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A new structural biomarker that quantifies and predicts changes in clot strength and quality in a model of progressive haemodilution.

Research paper by Matthew J MJ Lawrence, Sendhil S Kumar, Karl K Hawkins, Stuart S Boden, Harvey H Rutt, Gavin G Mills, Ahmed A Sabra, Roger H K RH Morris, Simon J SJ Davidson, Nafieseh N Badiei, Martin R MR Brown, Phylip R PR Williams, Phillip A PA Evans

Indexed on: 27 Jun '14Published on: 27 Jun '14Published in: Thrombosis Research



Abstract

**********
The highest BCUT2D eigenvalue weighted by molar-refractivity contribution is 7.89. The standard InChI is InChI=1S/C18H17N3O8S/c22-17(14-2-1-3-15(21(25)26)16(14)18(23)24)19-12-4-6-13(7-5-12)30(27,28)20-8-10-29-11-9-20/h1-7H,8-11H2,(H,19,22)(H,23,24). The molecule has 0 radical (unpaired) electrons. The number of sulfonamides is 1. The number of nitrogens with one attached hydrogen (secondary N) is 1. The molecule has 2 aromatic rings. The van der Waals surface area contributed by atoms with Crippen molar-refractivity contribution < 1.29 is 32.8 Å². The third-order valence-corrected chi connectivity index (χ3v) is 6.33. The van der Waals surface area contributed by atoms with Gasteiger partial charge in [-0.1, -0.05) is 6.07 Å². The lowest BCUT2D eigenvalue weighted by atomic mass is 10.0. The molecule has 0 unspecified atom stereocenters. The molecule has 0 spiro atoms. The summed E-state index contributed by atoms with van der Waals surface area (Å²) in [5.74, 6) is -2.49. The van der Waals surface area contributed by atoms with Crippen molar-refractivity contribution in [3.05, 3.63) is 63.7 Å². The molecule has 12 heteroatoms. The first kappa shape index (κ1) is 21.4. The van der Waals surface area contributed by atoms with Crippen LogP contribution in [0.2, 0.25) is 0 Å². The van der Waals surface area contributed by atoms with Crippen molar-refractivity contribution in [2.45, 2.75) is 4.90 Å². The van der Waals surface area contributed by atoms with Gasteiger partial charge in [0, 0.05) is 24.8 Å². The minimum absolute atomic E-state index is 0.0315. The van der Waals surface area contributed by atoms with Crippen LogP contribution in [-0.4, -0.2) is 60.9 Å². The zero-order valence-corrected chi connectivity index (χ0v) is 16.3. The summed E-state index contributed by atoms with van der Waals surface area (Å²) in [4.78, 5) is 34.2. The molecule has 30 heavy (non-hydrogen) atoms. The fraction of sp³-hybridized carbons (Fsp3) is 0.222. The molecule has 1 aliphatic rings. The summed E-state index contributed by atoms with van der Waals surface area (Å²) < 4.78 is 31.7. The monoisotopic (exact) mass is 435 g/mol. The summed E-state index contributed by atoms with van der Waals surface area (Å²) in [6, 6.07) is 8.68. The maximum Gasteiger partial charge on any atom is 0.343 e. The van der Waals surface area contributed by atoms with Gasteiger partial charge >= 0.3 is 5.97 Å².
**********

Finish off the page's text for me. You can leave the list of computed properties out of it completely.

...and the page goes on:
We investigated the effect of progressive haemodilution on the dynamics of fibrin clot formation and clot microstructure using a novel rheological method. The technique measures clotting time (TGP), clot strength (G`GP), and quantifies clot microstructure (df) at the incipient stages of fibrin formation. We use computational modelling to examine the relationship between structure and mass, as well as helium ion microscopy (HIM) to compare morphological changes in the fully formed clot to that of the incipient clot.This is an in vitro study; 90 healthy volunteers were recruited with informed consent and a 20ml sample of whole blood obtained from each volunteer. Five clinically relevant dilutions were investigated using 0.9w.v isotonic saline (0, 10, 20, 40 and 60%, n=18 for each dilution). The rheological method of assessing structural clot changes was compared against conventional coagulation screen and fibrinogen estimation.Fractal dimension (df) and final clot microstructure both decreased with progressive dilution (significant at a dilution of 20%) with similar relationships observed for final clot characteristics in HIM images. Significant correlations were observed between df and G`GP (clot strength) (0.345, p=0.02), as well as clotting time (PT: -0.690, p>0.001; APTT: -0.672, p>0.001; TGP: -0.385, p=0.006).This study provides new insight into the effects of haemodilution by isotonic saline on clotting time (TGP), clot strength (G'GP) and clot microstructure (df). Previous studies have attempted to link clot microstructure to clot quality/strength, however this study provides a significant step in quantifying these relationships.